Liverpool on 20 March 1934 but at the eleventh hour he withdrew
in favor of the chorus master,
Dr. J. E. Wallace. Possibly, aware how versed choral societies were in this
music, Beecham felt his action would promote the local cause.
With no other Elijahs, what can be made of Beecham's
apparent exhilaration in his words to Caroline? It must have
been the heat of the moment and in fact,
he didn't care for Elijah at all. The composer's other music fared better.
Felix Mendelssohn-Bartholdy was a precocious lad who by his wizardry at the
pianoforte brought hours of pleasure to the aging Goethe. In his teens, he
was blown away
by the imagery in Shakespeare's A Midsummer Night's Dream and in a burst
of creative energy, he penned an overture with a unique silken texture. It
became instantly popular. A few years later, he visited Fingal's Cave in the
and again inspired by the magical enchantment of the Celtic atmosphere and
its legends, he completed incidental music for Night's Dream and an
overture to celebrate The Hebrides. No wonder this music appealed to British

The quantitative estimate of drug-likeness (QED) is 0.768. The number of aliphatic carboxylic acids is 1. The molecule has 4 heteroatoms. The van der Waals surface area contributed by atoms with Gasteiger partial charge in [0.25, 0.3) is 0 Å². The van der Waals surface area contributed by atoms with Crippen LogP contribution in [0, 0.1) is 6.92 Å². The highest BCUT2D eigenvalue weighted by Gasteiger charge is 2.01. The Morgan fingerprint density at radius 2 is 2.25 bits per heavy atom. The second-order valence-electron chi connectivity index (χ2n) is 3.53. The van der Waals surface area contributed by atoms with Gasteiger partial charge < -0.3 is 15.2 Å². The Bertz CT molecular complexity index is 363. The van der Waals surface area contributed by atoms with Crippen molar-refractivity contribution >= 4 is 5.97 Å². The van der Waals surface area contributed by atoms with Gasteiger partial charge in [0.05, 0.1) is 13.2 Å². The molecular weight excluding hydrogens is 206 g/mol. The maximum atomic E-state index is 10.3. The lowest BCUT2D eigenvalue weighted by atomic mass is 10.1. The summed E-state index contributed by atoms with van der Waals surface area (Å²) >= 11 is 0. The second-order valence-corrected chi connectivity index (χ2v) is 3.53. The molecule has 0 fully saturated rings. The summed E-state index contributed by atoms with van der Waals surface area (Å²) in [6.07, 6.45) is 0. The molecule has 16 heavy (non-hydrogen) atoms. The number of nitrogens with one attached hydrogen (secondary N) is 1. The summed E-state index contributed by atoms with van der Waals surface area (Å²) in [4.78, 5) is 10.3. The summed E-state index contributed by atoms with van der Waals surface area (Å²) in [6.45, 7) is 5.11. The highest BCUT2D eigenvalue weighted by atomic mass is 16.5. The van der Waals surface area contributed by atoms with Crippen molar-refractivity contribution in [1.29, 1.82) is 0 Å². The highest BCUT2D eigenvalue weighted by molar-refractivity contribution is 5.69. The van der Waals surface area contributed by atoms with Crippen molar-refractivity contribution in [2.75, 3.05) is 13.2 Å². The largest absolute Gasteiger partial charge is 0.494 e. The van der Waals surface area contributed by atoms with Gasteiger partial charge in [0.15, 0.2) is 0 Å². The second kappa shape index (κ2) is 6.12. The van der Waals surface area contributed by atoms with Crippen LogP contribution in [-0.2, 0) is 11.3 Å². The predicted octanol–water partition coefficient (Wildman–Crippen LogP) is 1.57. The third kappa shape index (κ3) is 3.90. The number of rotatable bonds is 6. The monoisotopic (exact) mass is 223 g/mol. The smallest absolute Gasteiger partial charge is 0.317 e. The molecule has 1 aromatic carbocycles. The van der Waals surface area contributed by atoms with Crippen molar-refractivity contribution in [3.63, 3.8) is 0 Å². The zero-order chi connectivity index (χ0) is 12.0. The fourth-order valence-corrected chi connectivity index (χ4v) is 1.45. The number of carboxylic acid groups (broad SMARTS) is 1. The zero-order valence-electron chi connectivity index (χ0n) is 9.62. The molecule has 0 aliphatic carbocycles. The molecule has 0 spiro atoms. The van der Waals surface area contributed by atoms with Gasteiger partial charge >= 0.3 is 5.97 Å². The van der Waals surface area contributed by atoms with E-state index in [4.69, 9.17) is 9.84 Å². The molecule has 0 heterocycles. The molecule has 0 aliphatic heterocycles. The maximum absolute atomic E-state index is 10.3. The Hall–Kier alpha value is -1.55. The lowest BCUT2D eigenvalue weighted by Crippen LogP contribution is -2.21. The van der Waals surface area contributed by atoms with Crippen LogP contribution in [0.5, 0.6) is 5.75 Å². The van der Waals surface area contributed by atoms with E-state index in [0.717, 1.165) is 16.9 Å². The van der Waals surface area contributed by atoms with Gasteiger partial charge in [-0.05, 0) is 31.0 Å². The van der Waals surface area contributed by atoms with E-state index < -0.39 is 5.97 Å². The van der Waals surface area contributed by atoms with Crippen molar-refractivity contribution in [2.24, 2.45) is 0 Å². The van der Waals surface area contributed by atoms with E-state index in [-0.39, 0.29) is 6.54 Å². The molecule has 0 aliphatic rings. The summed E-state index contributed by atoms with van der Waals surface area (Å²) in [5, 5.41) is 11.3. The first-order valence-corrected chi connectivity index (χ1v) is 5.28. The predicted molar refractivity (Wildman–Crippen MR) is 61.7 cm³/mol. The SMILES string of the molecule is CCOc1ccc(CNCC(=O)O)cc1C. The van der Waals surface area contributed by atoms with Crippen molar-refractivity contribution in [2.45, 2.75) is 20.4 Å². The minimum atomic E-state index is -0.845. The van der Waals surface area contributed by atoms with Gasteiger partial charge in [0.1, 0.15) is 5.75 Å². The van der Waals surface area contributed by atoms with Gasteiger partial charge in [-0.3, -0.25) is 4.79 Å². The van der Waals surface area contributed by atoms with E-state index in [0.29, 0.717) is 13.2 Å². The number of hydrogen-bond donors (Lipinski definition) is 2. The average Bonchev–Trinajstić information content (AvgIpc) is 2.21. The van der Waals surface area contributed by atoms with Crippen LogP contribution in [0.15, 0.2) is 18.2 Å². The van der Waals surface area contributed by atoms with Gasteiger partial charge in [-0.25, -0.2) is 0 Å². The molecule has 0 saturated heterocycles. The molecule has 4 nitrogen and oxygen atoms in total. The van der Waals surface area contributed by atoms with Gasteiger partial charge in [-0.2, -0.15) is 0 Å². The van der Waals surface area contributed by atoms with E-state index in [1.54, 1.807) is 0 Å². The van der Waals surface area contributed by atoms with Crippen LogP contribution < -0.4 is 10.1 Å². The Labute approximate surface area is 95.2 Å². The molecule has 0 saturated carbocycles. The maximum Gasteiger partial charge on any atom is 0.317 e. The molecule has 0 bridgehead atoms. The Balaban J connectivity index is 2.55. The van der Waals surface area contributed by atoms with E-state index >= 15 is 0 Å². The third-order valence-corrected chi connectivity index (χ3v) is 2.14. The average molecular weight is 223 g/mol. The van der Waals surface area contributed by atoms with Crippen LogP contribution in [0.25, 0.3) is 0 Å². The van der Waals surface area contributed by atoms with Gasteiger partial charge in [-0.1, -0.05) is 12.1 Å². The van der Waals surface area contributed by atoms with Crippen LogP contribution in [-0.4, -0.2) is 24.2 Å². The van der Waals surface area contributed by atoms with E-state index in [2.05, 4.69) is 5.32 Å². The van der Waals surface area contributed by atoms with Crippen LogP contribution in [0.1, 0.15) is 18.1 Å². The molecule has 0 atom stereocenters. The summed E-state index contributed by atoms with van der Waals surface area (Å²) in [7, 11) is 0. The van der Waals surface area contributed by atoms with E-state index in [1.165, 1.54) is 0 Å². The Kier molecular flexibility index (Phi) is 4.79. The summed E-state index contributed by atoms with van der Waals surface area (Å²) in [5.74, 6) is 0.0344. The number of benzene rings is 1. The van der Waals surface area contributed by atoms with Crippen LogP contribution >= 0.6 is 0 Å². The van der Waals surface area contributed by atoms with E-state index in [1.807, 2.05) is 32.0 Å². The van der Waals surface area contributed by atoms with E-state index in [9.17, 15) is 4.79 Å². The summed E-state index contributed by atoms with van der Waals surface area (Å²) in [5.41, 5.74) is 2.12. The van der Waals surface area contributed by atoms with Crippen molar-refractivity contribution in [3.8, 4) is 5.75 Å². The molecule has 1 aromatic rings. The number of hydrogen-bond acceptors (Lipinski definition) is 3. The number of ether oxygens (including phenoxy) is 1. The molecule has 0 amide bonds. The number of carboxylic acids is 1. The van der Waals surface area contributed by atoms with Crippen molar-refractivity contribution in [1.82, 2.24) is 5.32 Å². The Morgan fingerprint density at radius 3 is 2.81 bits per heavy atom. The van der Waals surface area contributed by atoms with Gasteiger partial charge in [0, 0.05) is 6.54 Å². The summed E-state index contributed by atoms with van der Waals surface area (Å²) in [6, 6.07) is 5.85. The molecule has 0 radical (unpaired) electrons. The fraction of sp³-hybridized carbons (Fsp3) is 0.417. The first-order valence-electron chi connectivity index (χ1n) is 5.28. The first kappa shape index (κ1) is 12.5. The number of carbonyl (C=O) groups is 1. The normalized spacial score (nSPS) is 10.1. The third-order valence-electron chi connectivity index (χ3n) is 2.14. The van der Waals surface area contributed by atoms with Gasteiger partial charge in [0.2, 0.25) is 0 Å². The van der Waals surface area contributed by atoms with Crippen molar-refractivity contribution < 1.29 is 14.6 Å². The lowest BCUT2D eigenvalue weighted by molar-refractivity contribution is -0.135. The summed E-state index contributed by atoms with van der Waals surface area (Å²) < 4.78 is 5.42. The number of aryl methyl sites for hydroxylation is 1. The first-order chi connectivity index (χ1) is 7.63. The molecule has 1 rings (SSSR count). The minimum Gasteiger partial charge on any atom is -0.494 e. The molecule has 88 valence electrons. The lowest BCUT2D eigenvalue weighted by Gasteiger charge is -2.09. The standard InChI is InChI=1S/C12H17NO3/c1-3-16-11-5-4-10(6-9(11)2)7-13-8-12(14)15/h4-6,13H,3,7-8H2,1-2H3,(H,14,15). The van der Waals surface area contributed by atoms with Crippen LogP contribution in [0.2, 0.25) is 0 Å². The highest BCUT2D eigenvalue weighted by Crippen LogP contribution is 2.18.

Intriguingly, Beecham used a Mendelssohn overture, in this case Ruy Blas to
open the first concert he gave in St. Helen's on 8 November 1899. He also ushered
Osbourne Edmundson on stage to play Mendelssohn’s First Piano
Once the maestro realized Mendelssohn’s overtures were sure-fire crowd-pleasers,
he began opening his concerts with A Midsummer Night's Dream and The
Hebrides - I counted nineteen times for each - along with Ruy Blas.
The Scherzo from "Dream" was also prominent, first in 1909 and
subsequently in at least eight other concerts. Later, he evinced an interest
in the overture "The Fair Melusine," introducing it on 14 September,
1947 at Southend-on-Sea and then giving it six more times in rapid order. For
meatier Mendelssohn, he selected from the following music:
Concerto in e for violin and orchestra, Op. 64
Beecham first offered this music on 4 May 1907 at a Queen's Hall Concert under
the patronage of HM Queen Alexandra with a pint-sized Hungarian prodigy, Franz
von Veczey, then a wiry 14 year old, as soloist. Under Beecham's baton, a parade
of famous and not-so famous fiddlers tackled the concerto: Mischa Elman (1908),
Margaret Fairless (1917), Erica Morini (1934), Adolph Busch (1935), Nathan
Milstein (1937), Samuel Dushkin (1938) and Lyndall Henrickson (1940 in Sydney,
Albert Sammons played the finale when he auditioned for the post of First Violin
in Beecham's new orchestra, then faced the complete work in 1911. Beecham chose
to record the concerto late in September 1933 with Joseph Szigeti as soloist,